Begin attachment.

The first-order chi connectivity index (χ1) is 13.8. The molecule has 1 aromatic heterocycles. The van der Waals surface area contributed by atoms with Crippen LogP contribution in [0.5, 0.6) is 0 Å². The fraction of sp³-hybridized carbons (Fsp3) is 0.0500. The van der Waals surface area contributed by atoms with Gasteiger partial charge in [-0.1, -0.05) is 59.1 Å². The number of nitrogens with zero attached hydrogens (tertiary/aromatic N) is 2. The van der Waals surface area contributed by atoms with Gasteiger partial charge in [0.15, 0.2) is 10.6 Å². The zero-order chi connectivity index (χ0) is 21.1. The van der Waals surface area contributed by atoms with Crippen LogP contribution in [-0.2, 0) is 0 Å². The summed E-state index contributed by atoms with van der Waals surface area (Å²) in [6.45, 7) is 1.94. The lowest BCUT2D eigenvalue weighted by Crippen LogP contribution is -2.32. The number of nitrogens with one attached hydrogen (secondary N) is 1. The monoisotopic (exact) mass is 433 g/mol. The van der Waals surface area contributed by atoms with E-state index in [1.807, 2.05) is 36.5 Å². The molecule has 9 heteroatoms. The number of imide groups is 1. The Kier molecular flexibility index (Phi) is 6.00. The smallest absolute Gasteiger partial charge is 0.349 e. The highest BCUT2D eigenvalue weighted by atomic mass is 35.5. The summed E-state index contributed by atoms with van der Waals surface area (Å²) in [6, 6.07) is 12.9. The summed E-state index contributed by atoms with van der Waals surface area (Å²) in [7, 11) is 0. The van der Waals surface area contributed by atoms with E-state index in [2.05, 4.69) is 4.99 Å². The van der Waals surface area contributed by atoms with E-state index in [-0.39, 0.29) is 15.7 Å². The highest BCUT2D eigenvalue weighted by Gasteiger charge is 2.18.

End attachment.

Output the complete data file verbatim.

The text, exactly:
The first-order chi connectivity index (χ1) is 13.8. The molecule has 1 aromatic heterocycles. The van der Waals surface area contributed by atoms with Crippen LogP contribution in [0.5, 0.6) is 0 Å². The fraction of sp³-hybridized carbons (Fsp3) is 0.0500. The van der Waals surface area contributed by atoms with Gasteiger partial charge in [-0.1, -0.05) is 59.1 Å². The number of nitrogens with zero attached hydrogens (tertiary/aromatic N) is 2. The van der Waals surface area contributed by atoms with Gasteiger partial charge in [0.15, 0.2) is 10.6 Å². The zero-order chi connectivity index (χ0) is 21.1. The van der Waals surface area contributed by atoms with Crippen LogP contribution in [-0.2, 0) is 0 Å². The summed E-state index contributed by atoms with van der Waals surface area (Å²) in [6.45, 7) is 1.94. The lowest BCUT2D eigenvalue weighted by Crippen LogP contribution is -2.32. The number of nitrogens with one attached hydrogen (secondary N) is 1. The monoisotopic (exact) mass is 433 g/mol. The van der Waals surface area contributed by atoms with E-state index in [1.807, 2.05) is 36.5 Å². The molecule has 9 heteroatoms. The number of imide groups is 1. The Kier molecular flexibility index (Phi) is 6.00. The smallest absolute Gasteiger partial charge is 0.349 e. The highest BCUT2D eigenvalue weighted by atomic mass is 35.5. The summed E-state index contributed by atoms with van der Waals surface area (Å²) in [6, 6.07) is 12.9. The summed E-state index contributed by atoms with van der Waals surface area (Å²) in [7, 11) is 0. The van der Waals surface area contributed by atoms with E-state index in [2.05, 4.69) is 4.99 Å². The van der Waals surface area contributed by atoms with E-state index in [-0.39, 0.29) is 15.7 Å². The highest BCUT2D eigenvalue weighted by Gasteiger charge is 2.18.